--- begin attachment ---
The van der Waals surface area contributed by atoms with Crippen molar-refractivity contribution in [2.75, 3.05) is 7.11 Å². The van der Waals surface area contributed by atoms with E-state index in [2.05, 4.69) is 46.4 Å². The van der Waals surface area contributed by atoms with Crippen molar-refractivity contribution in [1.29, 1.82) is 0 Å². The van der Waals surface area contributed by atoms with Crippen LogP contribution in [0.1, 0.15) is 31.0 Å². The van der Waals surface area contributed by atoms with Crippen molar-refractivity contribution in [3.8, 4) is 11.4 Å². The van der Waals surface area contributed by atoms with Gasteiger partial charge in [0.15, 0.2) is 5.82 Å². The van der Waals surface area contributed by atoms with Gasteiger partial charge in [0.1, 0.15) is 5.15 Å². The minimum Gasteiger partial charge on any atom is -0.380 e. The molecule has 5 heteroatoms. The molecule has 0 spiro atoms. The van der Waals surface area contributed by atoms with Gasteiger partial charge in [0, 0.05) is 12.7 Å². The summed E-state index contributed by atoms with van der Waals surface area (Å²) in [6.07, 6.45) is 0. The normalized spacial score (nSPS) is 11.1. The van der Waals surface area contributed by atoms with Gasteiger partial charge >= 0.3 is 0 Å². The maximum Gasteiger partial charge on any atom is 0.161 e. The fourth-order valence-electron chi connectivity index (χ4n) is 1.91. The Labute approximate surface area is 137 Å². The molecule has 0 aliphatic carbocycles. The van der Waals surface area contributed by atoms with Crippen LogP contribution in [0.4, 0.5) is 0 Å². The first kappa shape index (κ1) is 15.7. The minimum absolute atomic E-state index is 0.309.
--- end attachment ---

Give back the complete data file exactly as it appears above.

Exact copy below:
The van der Waals surface area contributed by atoms with Crippen molar-refractivity contribution in [2.75, 3.05) is 7.11 Å². The van der Waals surface area contributed by atoms with E-state index in [2.05, 4.69) is 46.4 Å². The van der Waals surface area contributed by atoms with Crippen molar-refractivity contribution in [1.29, 1.82) is 0 Å². The van der Waals surface area contributed by atoms with Crippen LogP contribution in [0.1, 0.15) is 31.0 Å². The van der Waals surface area contributed by atoms with Crippen molar-refractivity contribution in [3.8, 4) is 11.4 Å². The van der Waals surface area contributed by atoms with Gasteiger partial charge in [0.15, 0.2) is 5.82 Å². The van der Waals surface area contributed by atoms with Gasteiger partial charge in [0.1, 0.15) is 5.15 Å². The minimum Gasteiger partial charge on any atom is -0.380 e. The molecule has 5 heteroatoms. The molecule has 0 spiro atoms. The van der Waals surface area contributed by atoms with Gasteiger partial charge in [0, 0.05) is 12.7 Å². The summed E-state index contributed by atoms with van der Waals surface area (Å²) in [6.07, 6.45) is 0. The normalized spacial score (nSPS) is 11.1. The van der Waals surface area contributed by atoms with Gasteiger partial charge >= 0.3 is 0 Å². The maximum Gasteiger partial charge on any atom is 0.161 e. The fourth-order valence-electron chi connectivity index (χ4n) is 1.91. The Labute approximate surface area is 137 Å². The molecule has 0 aliphatic carbocycles. The van der Waals surface area contributed by atoms with Crippen LogP contribution in [0.4, 0.5) is 0 Å². The first kappa shape index (κ1) is 15.7. The minimum absolute atomic E-state index is 0.309.